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Austria: 12 Foods to Try During Your Trip to Austria

Consider me the luckiest lady in the world -- I had the opportunity in college to study and work in the first district of Vienna for half of my Junior year. During those 6 months, I blew my savings account trying a new Viennese cafe every day and exploring the city (and country) for all that it has to offer. I can honestly say I got my fill of the food. Trust me, I came home with 15 pounds and a full heart to prove it. Below is a short list of everything to feast on during your trip to Austria...

1. Wiener Schnitzel with Erdäpfelsalat and Cranberry

What is it? Veal cutlets, pounded flat and then breaded and pan-fried for a nice crispy outside. Typically paired with erdäpfelsalat, or Austrian potato-salad, and cranberry sauce.

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My favorite. Wiener translates to Vienna, so you can believe that no one does Wiener Schnitzel better than the Viennese. I had to reel it in a little bit when I was living there, realizing I was spending most of my living wages on battered veal and potatoes. Even if you are someone who lives to keep the foods on their plate separate, I highly suggest making an exception here. Nothing is better than a cut of schnitzel, a slice of potato, and a dip of fresh cranberry sauce in one bite to really bring this dish to light. Wash it down with some Almdudler (a popular juice drink in Austria) and you’ll be in heaven.

2. Sachertorte

What is it? Famous Viennese chocolate cake, layered with a glossy coat of rich chocolate frosting

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Thought to have been invented by the Austrian Franz Sacher for the Prince in the 1800’s, this cake (or torte) has been a Austrian favorite ever since. Make sure to try it at least once during your visit, preferably at Cafe Sacher located in Hotel Sacher across the street from the opera house, where it is thought to have originated.

Fun Fact: there is a major dispute as to where the first sachertorte was served, causing many arguments among some of the most popular cafes around Vienna. An agreement was made that cafes could continue to serve their version, as long as Cafe Sacher got to claim “originator” as its own.

3. Austrian Sweets

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I once had a friend tell me that winter is the best time to visit Austria, not because of the beautiful mountains and skiing, not because of the holiday markets, but because it gave you an excuse to warm up in every chocolate shop lining the streets. It’s true, the chocolate shops are endless and indescribable. If you are in Vienna, definitely stop at Cafe Demel to watch the chocolatiers at work. If you are elsewhere around the country, don't worry -- a chocolate shop will always be close by.

4. Viennese Coffee

What is it? Rich coffee, traditionally accompanied by a small glass of water to sip while drinking (for digestion) and maybe some small sweets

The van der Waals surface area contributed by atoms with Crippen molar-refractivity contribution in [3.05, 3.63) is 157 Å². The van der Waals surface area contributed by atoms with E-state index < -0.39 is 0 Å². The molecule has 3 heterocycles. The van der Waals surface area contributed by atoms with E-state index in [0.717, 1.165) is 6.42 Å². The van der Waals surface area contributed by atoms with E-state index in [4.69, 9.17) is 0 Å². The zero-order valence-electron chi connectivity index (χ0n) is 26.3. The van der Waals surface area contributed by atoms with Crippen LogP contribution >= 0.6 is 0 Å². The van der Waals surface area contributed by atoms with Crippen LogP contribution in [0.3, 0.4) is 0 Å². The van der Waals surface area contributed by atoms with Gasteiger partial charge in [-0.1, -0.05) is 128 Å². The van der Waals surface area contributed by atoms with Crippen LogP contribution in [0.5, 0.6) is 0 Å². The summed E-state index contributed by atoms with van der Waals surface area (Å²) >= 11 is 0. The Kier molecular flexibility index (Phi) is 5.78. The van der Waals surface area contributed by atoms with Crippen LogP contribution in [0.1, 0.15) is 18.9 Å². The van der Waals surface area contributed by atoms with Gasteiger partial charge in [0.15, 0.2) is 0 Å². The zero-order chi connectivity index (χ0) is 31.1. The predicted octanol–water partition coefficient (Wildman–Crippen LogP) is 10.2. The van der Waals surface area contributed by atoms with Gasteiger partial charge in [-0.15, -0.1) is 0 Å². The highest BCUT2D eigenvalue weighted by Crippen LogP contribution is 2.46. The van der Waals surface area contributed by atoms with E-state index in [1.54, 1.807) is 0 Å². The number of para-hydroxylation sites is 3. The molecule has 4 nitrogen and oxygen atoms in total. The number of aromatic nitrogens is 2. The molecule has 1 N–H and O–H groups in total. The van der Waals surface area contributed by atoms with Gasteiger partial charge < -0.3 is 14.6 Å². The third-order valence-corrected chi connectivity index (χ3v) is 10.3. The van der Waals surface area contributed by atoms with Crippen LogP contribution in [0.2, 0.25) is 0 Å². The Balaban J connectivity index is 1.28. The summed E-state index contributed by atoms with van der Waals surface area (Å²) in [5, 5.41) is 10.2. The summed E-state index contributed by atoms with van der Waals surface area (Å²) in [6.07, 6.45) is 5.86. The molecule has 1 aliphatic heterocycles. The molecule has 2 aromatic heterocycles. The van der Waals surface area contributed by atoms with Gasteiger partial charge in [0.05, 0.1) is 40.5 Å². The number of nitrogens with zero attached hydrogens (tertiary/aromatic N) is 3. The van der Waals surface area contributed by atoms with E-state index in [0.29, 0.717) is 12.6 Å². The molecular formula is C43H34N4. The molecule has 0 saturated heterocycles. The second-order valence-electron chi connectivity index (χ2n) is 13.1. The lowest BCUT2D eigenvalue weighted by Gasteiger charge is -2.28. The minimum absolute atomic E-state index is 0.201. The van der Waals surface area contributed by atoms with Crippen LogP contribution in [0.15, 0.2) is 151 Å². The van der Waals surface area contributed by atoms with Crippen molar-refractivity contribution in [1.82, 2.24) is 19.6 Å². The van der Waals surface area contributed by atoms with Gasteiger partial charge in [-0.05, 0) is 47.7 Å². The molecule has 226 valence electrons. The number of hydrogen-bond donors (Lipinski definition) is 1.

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And just as there are chocolate shops around every corner, “Viennese Cafes” didn’t become popular around the world for nothing. You have a new cafe choice on every block. I took advantage of that while living there, trying to visit a new cafe any chance I got. That being said, the hidden, older ones became my favorite. I cannot tell you how wonderful it was to take my school reading to a cafe, sit down next to an old gentleman sitting and reading the newspaper as his dog lay down at his feet below the table, and happily drink coffee sans tourists or distractions. I swear, cafes are the reason I truly learned the German language. The number of times I interacted with locals and felt like I was getting an authentic glimpse of Austrian culture by simply sitting at a cafe is countless.

Fun fact: You will notice when you are in Austria that every coffee brought to you is accompanied by a small glass of water. Nowadays, it is known to be for digestion and easy drinking. But, many say that the tradition began because scholars and the wealthy would typically mingle at the cafe, and the average citizen didn’t necessarily have the money to pay for the rich, expensive coffee. It became common for people to come and order glasses of water, simply for the opportunity to hear the thoughts of the insightful scholars and philosophers of the time.

5. Kaiserschmarrn

What is it? A shredded, fluffy, and typically rum-soaked raisin pancake, often topped with powdered sugar and preserves

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Yes, it is basically only in America that we consider pancakes breakfast food. That’s always a tough reality for me when I am spending time abroad. Luckily, pancakes still find their way onto international menus as dessert. Kaiserschmarrn is a delicious and traditional Austrian dessert named after Franz Joseph I because of his deep love for it. Definitely order this dessert to accompany your coffee break.